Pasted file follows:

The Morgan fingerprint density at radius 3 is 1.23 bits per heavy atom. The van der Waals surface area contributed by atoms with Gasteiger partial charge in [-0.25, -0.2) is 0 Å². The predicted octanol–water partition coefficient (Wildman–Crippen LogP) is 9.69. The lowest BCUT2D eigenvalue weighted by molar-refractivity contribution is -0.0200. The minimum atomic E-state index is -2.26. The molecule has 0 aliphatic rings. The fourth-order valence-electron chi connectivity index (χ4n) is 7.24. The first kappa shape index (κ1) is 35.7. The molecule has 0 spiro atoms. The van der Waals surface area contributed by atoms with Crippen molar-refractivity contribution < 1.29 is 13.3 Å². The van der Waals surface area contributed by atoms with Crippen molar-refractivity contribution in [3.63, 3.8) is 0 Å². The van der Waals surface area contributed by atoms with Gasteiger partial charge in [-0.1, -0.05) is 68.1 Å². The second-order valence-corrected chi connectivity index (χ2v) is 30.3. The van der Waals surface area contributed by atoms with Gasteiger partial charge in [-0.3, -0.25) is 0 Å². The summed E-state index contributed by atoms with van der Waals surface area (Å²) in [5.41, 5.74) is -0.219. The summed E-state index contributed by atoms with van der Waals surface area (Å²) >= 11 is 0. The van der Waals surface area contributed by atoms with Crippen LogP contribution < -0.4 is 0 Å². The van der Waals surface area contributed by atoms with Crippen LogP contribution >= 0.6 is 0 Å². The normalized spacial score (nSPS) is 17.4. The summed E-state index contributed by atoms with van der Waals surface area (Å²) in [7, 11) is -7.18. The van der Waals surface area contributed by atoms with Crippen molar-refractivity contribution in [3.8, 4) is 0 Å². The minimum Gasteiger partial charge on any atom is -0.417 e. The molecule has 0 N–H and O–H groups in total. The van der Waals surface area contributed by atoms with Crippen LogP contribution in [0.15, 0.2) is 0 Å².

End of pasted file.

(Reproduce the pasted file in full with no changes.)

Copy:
The Morgan fingerprint density at radius 3 is 1.23 bits per heavy atom. The van der Waals surface area contributed by atoms with Gasteiger partial charge in [-0.25, -0.2) is 0 Å². The predicted octanol–water partition coefficient (Wildman–Crippen LogP) is 9.69. The lowest BCUT2D eigenvalue weighted by molar-refractivity contribution is -0.0200. The minimum atomic E-state index is -2.26. The molecule has 0 aliphatic rings. The fourth-order valence-electron chi connectivity index (χ4n) is 7.24. The first kappa shape index (κ1) is 35.7. The molecule has 0 spiro atoms. The van der Waals surface area contributed by atoms with Crippen molar-refractivity contribution < 1.29 is 13.3 Å². The van der Waals surface area contributed by atoms with Crippen molar-refractivity contribution in [3.63, 3.8) is 0 Å². The van der Waals surface area contributed by atoms with Gasteiger partial charge in [-0.1, -0.05) is 68.1 Å². The second-order valence-corrected chi connectivity index (χ2v) is 30.3. The van der Waals surface area contributed by atoms with Gasteiger partial charge in [-0.3, -0.25) is 0 Å². The summed E-state index contributed by atoms with van der Waals surface area (Å²) in [5.41, 5.74) is -0.219. The summed E-state index contributed by atoms with van der Waals surface area (Å²) >= 11 is 0. The van der Waals surface area contributed by atoms with Crippen LogP contribution < -0.4 is 0 Å². The van der Waals surface area contributed by atoms with Crippen LogP contribution >= 0.6 is 0 Å². The normalized spacial score (nSPS) is 17.4. The summed E-state index contributed by atoms with van der Waals surface area (Å²) in [7, 11) is -7.18. The van der Waals surface area contributed by atoms with Crippen molar-refractivity contribution in [3.8, 4) is 0 Å². The minimum Gasteiger partial charge on any atom is -0.417 e. The molecule has 0 N–H and O–H groups in total. The van der Waals surface area contributed by atoms with Crippen LogP contribution in [0.15, 0.2) is 0 Å².